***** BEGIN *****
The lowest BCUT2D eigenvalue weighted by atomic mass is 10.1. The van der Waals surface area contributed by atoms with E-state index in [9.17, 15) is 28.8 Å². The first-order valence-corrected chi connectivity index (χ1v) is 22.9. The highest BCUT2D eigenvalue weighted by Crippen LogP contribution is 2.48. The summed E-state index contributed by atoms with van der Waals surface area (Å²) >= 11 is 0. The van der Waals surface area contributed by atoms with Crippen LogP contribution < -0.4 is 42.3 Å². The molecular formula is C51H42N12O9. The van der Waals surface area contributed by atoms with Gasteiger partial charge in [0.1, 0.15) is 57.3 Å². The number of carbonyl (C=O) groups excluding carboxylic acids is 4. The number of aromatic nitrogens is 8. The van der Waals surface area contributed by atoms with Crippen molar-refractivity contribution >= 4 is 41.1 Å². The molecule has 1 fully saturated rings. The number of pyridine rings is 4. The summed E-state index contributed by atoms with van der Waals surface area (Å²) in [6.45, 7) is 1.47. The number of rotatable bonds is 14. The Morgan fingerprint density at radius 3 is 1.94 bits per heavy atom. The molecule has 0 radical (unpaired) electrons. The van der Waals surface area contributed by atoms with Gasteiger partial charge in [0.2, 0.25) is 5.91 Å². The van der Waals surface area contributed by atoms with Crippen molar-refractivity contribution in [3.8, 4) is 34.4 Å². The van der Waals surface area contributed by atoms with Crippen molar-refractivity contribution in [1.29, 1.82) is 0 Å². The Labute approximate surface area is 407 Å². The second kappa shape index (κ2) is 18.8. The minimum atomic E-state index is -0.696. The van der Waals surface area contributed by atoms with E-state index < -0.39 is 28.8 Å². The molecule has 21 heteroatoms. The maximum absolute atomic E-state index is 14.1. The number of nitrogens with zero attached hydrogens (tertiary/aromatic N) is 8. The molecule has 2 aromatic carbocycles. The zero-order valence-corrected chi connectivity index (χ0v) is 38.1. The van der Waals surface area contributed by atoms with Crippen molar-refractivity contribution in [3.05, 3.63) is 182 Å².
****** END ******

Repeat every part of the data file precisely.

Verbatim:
The lowest BCUT2D eigenvalue weighted by atomic mass is 10.1. The van der Waals surface area contributed by atoms with E-state index in [9.17, 15) is 28.8 Å². The first-order valence-corrected chi connectivity index (χ1v) is 22.9. The highest BCUT2D eigenvalue weighted by Crippen LogP contribution is 2.48. The summed E-state index contributed by atoms with van der Waals surface area (Å²) >= 11 is 0. The van der Waals surface area contributed by atoms with Crippen LogP contribution < -0.4 is 42.3 Å². The molecular formula is C51H42N12O9. The van der Waals surface area contributed by atoms with Gasteiger partial charge in [0.1, 0.15) is 57.3 Å². The number of carbonyl (C=O) groups excluding carboxylic acids is 4. The number of aromatic nitrogens is 8. The van der Waals surface area contributed by atoms with Crippen molar-refractivity contribution >= 4 is 41.1 Å². The molecule has 1 fully saturated rings. The number of pyridine rings is 4. The summed E-state index contributed by atoms with van der Waals surface area (Å²) in [6.45, 7) is 1.47. The number of rotatable bonds is 14. The Morgan fingerprint density at radius 3 is 1.94 bits per heavy atom. The molecule has 0 radical (unpaired) electrons. The van der Waals surface area contributed by atoms with Gasteiger partial charge in [0.2, 0.25) is 5.91 Å². The van der Waals surface area contributed by atoms with Crippen molar-refractivity contribution in [3.8, 4) is 34.4 Å². The van der Waals surface area contributed by atoms with Crippen molar-refractivity contribution in [1.29, 1.82) is 0 Å². The Labute approximate surface area is 407 Å². The second kappa shape index (κ2) is 18.8. The minimum atomic E-state index is -0.696. The van der Waals surface area contributed by atoms with E-state index < -0.39 is 28.8 Å². The molecule has 21 heteroatoms. The maximum absolute atomic E-state index is 14.1. The number of nitrogens with zero attached hydrogens (tertiary/aromatic N) is 8. The molecule has 2 aromatic carbocycles. The zero-order valence-corrected chi connectivity index (χ0v) is 38.1. The van der Waals surface area contributed by atoms with Crippen molar-refractivity contribution in [3.05, 3.63) is 182 Å².